“Boo-hoo for the DC suburbs,” one reader snarked.
“DC area = Crybabies,” another postulated.
“Good. It’s about time,” someone else exulted.
The fact that the deep budget cuts known as the sequester will hit the Washington region particularly hard has the rest of the nation reveling in schadenfreude.
And, in truth, it’s not hard to see why.
The only thing more prominent than the Washington Monument on the D.C. skyline are the towering cranes building even more fancy condos.
A bunch of new restaurants open every week — places with $15 drinks and $19 appetizers — and they’re packed every night. A new chain of salons just opened that does nothing but blow dry your hair, for $40 a head. A Google search for “doggie day care, Washington D.C.” gives you as many results as a search for “day care, Washington, D.C.”
It’s even more plush in places such as Bethesda, Great Falls and Tysons, which Spanx recently targeted as the best spot in the country to open its first store selling $56 underpants to make women with fat wallets and midriffs look two pounds slimmer.
If panty pricing doesn’t impress you, take a look at the U.S. Census Bureau’s recent ranking of counties according to where the highest earners live.
The top three are all in Northern Virginia: the city of Falls Church and Loudoun and Fairfax counties. With the exception of a few Manhattan and Northern California suburbs, the rest of the top tier is all around the Beltway.
Seven of the top 15 counties are suburbs of Washington, where the federal government and its army of contractors have been on a gargantuan spending binge ever since the Sept. 11, 2001, terrorist attacks.
No wonder folks across the country, still struggling to recover from the worst downturn since the Great Depression, are pumped that our region may have to cut back a bit. I mean, there’s a lot to cut.
An online reader known as “grunk” joked in the comments section of one sequester story about the sacrifices D.C. might be facing: “The Beltway will only go one direction. 1600 Pennsylvania Avenue will become 1500 Pennsylvania Avenue. RG3 to RG2. The Pentagon will be reduced to just four sides.”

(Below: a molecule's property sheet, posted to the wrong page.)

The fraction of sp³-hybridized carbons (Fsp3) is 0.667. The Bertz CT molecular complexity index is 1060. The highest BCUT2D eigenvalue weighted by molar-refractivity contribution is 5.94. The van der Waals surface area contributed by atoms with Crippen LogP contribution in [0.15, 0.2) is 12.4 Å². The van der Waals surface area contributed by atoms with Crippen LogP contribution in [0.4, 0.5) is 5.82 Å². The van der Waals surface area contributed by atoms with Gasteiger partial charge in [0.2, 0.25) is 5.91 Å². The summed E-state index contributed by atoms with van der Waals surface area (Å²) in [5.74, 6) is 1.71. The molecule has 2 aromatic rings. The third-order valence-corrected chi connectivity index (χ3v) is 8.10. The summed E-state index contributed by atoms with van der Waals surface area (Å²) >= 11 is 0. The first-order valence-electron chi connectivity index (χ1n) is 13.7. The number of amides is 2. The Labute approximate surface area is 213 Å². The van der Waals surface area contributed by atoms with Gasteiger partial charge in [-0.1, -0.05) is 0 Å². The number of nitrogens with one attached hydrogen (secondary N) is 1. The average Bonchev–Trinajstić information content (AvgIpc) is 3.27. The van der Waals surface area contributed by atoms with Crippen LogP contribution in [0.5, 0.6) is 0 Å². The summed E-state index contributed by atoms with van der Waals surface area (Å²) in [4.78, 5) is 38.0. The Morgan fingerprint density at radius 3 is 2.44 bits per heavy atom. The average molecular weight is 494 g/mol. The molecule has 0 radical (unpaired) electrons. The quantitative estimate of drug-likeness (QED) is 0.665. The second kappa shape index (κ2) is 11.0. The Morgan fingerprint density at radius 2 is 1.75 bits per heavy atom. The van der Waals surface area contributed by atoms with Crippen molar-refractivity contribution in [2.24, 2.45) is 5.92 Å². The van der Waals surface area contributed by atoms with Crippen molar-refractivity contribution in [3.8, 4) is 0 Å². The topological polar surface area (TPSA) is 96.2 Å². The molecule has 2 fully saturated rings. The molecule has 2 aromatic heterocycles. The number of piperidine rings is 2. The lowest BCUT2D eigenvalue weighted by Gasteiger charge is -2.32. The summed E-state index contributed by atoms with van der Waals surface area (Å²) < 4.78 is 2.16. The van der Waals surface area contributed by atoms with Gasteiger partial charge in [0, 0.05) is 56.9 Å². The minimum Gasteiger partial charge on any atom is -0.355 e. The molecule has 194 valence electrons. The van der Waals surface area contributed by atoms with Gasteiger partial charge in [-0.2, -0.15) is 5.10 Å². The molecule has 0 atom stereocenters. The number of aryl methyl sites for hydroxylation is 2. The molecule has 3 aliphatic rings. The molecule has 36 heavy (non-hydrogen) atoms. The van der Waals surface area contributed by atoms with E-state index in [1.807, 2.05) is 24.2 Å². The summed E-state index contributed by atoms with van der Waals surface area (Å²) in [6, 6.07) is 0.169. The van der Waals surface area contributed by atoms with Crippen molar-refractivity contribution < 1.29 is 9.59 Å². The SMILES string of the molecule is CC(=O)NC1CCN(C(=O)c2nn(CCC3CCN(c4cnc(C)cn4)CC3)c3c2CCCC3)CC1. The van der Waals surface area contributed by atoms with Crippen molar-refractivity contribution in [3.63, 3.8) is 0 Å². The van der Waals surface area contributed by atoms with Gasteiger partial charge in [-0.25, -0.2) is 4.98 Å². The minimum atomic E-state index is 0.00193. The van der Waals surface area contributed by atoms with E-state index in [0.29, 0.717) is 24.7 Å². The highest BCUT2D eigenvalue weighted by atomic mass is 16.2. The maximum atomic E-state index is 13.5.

The rest of the country has had it with the nation’s capital.
Last month, for the first time since the 1990s, Americans told the Gallup pollsters that the way Washington operates is the biggest problem facing the country. Usually, they say the economy or unemployment are their biggest worries. But last month, the rest of America pointed the finger right here, a couple of blocks away from the blow-drying salon, not far from that new oyster place.
“These results suggest that average Americans are generally shifting their focus — from worry about macroeconomic problems to worry about issues associated with the way government works,” wrote Gallup Editor-in-Chief Frank Newport. Or doesn’t work.
The truth is, the country sees Washington as a place filled with pompous politicians and self-important bureaucrats, said University of Virginia political analyst Larry Sabato.
“The company man has always been unpopular,” Sabato said. “And Washington is a town full of company men.”
And sticking it to them feels pretty good. No one wants to hear us complain about a rough road when it comes to budget cuts.
“A ‘rough road’ in D.C. isn’t like a rough road in places like Cleveland, Detroit, Buffalo or a thousand other towns and cities across the country,” online reader slim21 wrote. “Judging by traffic and real estate valuations alone makes it obvious the metro region is far out of step with the rest of the country economically and a little trip to the fat farm is not unreasonable.”
Skeptic1 promised to be “getting out the popcorn and praying to Jesus, Buddha and Mohammed for the sequester to occur” in order to watch the misery in Washington.
But here’s the problem. It’s not the affluent who will suffer when the ax falls. It’s poor kids, the elderly and the sick. And they won’t just suffer in the DMV.
The White House estimates that 27,000 school children in the District, Maryland and Virginia would be affected by education funding cuts. But it would affect 172,000 kids in Texas and 178,000 in California.
Nutrition assistance for seniors in the District, Maryland and Virginia would plummet by $2.3 million, the White House warned. But it would plunge by $3.8 million in Florida and $1.8 million in Michigan.
It may be satisfying to some to watch Washington squirm. But these cuts are going hurt every state, city and town in America. We need to care more about people than payback.
Follow me on Twitter at @petulad. To read previous columns, go to washingtonpost.com/dvorak.